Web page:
Let’s take a deep dive into one of the most common college admissions questions out there: Should you apply to college early?
Early Application Programs: What’s the Difference Between Early Action and Early Decision?
Colleges offer a few different early application options, so do your research. Before you click submit, make sure you know exactly what you’re agreeing to!
Early Decision Applications
By applying through Early Decision, you’re giving the college a promise ring: If only you’ll take me, I’m yours! If you are admitted through Early Decision, you are obligated to attend the school (barring extreme financial hardship or other extenuating circumstances).
The good news? Early decision applicants usually have a significant leg up in admission rates. Check out these numbers:
Proportionally, way more students get in through Early Decision than through Regular Decision. This doesn’t mean that it’s easier to get in through Early Decision—the pool of applicants tends to be stronger overall—but the added demonstrated interest of applying through a binding Early Decision program certainly helps.
Early Action Applications
Early action programs are pretty flexible. You get to apply early, you get to find out the answer sooner, and you’re not committing to anything. The downside is that Early Action doesn’t usually confer the same admission benefits as Early Decision.
While only a small percentage of applicants make the commitment required by Early Decision programs, nearly half of all applicants at schools with Early Action apply early. Applying through Early Action just doesn’t show the same level of interest in the school as Early Decision does. This helps to explain why Early Decision tends to give a greater admissions bump than Early Action.
Single-Choice Early Action
And then there is the relative newcomer to the early application party: Single-Choice Early Action. Schools like Harvard and Princeton employ Single-Choice Early Action programs to get the best of both worlds.
Students who apply through these programs are not obligated to enroll if they are admitted, but they are not allowed to apply early to other private colleges. A student who applies through Single-Choice Early Action is showing demonstrated interest by forgoing the possible benefits of early applications at similar colleges, but the student still has options open after admission decisions arrive.
Does Applying Early Boost Chances of Admission?
The short answer: usually.
At some colleges, there is a significant difference in the admission rates between early application programs and regular applications programs. At other colleges, there is virtually no difference. And at very tiny handful of colleges, admission rates may actually be higher through regular admission than through early application programs.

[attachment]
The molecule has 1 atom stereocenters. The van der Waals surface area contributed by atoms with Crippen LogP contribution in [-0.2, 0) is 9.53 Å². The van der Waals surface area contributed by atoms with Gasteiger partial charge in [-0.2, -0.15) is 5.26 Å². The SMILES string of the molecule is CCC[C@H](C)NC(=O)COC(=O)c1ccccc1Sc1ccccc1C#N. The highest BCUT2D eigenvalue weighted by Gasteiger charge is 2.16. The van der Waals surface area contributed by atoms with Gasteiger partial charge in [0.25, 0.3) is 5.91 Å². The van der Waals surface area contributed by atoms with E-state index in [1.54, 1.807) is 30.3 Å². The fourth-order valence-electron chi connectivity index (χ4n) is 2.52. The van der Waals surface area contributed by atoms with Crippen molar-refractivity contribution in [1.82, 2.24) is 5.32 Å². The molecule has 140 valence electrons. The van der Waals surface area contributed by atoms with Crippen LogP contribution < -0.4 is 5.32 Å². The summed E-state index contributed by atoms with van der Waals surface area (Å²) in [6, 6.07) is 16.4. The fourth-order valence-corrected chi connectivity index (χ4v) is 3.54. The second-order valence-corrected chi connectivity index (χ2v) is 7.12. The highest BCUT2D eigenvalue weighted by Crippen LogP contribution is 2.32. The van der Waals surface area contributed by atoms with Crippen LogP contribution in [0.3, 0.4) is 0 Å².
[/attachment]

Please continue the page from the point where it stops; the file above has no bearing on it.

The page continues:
In other words, it’s worth doing your research.
That said, there can be some benefit to applying early at particularly competitive colleges. At highly competitive schools, sometimes it is the smallest details that can make the difference between admission and rejection. By applying early, you send the message that you are incredibly interested in attending that school; this may make a very slight difference in admission decisions. Moreover, if you are deferred into the regular admission pool, your early interest may further emphasize your interest in the school, thereby slightly helping your chances of admission.
Should You Apply to College Early?
Early admission programs are popular for good reason: Nothing feels better than starting winter break with a few admission offers in hand. You can eliminate a lot of stress and potentially boost your chances of admission by applying early.
But there are some cases in which you should NOT take advantage of early admission programs:
- You won’t be able to finalize your test scores before the early application deadline
- Your GPA would benefit from one more semester of strong grades before submitting applications
- You feel like you’d have to really rush your essays to meet the deadlines
- You’re considering applying Early Decision to a school you’re not 100% absolutely, positively sure you want to attend
In the first three scenarios, you’ll be a stronger applicant if you wait. Better test scores, a higher GPA, or a much stronger essay will ultimately make a bigger difference to your chances for admission than meeting an earlier deadline will.
The final scenario is worth highlighting: Never apply Early Decision at a school you aren’t sure you want to attend. If you get in, that’s it—you have to enroll. The decision is out of your hands. (What’s that you say? You fell in love with a different school? Gee, that’s tough. Maybe you can transfer there later…)